Once child support is ordered by the court, of the State of Oregon through the Oregon Department of Justice, an obligor (the parent paying support) must pay regardless of the relationship between the parents. A parent may not withhold parenting time as a result of non-payment of support. Both parents are under court Orders. One parent to pay and the other to make the child available for parenting time. Failure to do either equally violates the court’s Order.

The State of Oregon has numerous administrative remedies to collect and encourage a non-paying obligor (the parent obligated to pay support) to make payments. For example, the state may intercept tax refunds, revoke state issued licenses, withhold unemployment or workers’ compensation benefits, collect support through employee’s wage withholding, and garnishment. The obligee (the parent receiving support) may apply to enforce a judgment or file a Motion of Contempt. The motion of Contempt may include both or either financial penalties or imprisonment. Finally, under rare circumstances, the county’s District Attorney may bring a criminal case for non-support.

Attorney Fees In Divorce Cases

In the American legal system, it is the general rule that each party pays his or her or their own legal fees. Fees can be shifted from one party to the other by statute or by contract. For example, in Civil Rights cases, the losing party will pay the plaintiff’s attorney fees. Many contracts have an attorney fee provision so that the prevailing party receives reimbursement for legal fees from the other party. In divorce cases, there is a provision that the court may award attorney fees as part of a settlement or “suit money” to help one party afford to retain counsel during the divorce proceeding.

After a Petition for Dissolution is filed, either party can file for interim relief. Interim relief is necessary because of the length of time it will take for the case to get to trial. Either party can request to award attorney fees from the other spouse to prosecute or defend the case. The courts will generally award suit money where there is a large disparity in income between the parties. If the parties do not earn a lot of money, the court is not likely to award suit money. If both wife and husband are high earners, it is unlikely that the court will award attorney fees.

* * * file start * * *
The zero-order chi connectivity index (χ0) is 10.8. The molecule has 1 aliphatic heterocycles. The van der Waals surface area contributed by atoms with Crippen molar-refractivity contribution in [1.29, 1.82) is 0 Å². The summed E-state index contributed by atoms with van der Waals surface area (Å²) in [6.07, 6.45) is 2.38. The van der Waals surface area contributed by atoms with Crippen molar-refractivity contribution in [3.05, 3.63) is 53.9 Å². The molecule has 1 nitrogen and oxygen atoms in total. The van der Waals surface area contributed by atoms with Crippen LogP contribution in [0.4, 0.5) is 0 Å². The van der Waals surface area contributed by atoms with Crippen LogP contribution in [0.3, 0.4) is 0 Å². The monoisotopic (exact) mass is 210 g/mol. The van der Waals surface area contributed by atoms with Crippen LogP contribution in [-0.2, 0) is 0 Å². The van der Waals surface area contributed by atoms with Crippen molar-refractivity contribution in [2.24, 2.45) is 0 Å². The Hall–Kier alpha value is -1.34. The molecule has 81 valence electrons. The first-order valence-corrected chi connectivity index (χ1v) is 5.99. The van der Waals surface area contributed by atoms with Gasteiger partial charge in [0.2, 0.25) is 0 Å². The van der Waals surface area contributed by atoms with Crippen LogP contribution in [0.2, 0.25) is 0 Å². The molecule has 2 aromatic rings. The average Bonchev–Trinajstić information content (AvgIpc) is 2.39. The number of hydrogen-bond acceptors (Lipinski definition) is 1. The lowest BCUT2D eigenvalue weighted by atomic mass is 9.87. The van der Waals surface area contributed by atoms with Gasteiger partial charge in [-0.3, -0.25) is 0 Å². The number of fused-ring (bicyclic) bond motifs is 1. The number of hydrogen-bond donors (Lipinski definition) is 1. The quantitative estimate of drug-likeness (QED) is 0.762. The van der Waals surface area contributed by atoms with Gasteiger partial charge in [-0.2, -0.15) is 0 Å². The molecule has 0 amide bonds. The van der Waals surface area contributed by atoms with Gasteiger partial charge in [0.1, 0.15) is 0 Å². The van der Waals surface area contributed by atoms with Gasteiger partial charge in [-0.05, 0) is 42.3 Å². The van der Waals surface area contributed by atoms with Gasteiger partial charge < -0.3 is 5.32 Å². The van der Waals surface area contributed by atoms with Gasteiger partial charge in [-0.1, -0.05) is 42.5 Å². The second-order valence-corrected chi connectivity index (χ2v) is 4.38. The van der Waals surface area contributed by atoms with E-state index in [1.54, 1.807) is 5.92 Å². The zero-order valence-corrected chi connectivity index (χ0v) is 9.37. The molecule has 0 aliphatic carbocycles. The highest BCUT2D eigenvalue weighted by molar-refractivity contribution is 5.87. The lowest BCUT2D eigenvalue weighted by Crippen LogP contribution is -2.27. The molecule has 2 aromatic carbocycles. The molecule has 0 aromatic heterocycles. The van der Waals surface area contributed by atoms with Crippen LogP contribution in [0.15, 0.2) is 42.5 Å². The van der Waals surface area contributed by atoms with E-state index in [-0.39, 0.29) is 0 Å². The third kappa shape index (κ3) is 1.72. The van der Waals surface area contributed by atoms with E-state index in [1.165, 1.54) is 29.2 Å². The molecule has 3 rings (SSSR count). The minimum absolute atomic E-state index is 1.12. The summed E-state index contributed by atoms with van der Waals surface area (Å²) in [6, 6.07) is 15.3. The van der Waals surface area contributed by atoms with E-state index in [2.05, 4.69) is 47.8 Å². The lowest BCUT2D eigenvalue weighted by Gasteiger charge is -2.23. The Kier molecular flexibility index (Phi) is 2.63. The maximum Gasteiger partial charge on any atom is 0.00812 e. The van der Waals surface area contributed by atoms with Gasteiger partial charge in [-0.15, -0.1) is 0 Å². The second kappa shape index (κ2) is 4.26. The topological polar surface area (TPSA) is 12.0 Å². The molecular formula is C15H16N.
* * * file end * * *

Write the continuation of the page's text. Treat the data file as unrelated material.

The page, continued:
Oregon law expressly provides that in a divorce the court may make an award of attorney fees at the end of a case. Oregon law specifies the factors which must be considered by the court in deciding to award fees. Those factors include the complexity of the case, the reasonableness of the parties, whether a party acted in good faith, the reasonableness of the fees, the amount of fees charged, and other factors.

The courts will look too whether there were meaningful negotiations, i.e., did one side attempt negotiations and the other side did not participate. The court will also consider if one side or the other offered reasonable negotiating positions or not. The court will consider whether there was dishonesty in the negotiations or if one party concealed assets.

You may not be able to get the money back, but you the judge may either order your spouse to come up with money for your attorney during the case, or may award you half of the amount in savings at the end of the case to be paid by your ex-spouse to you.

Get Help Now

Contact our divorce Portland divorce attorney, Steven Leskin and start your divorce process discussion through a free consultation. With One Day Divorce and Mediation your divorce will be fast and economical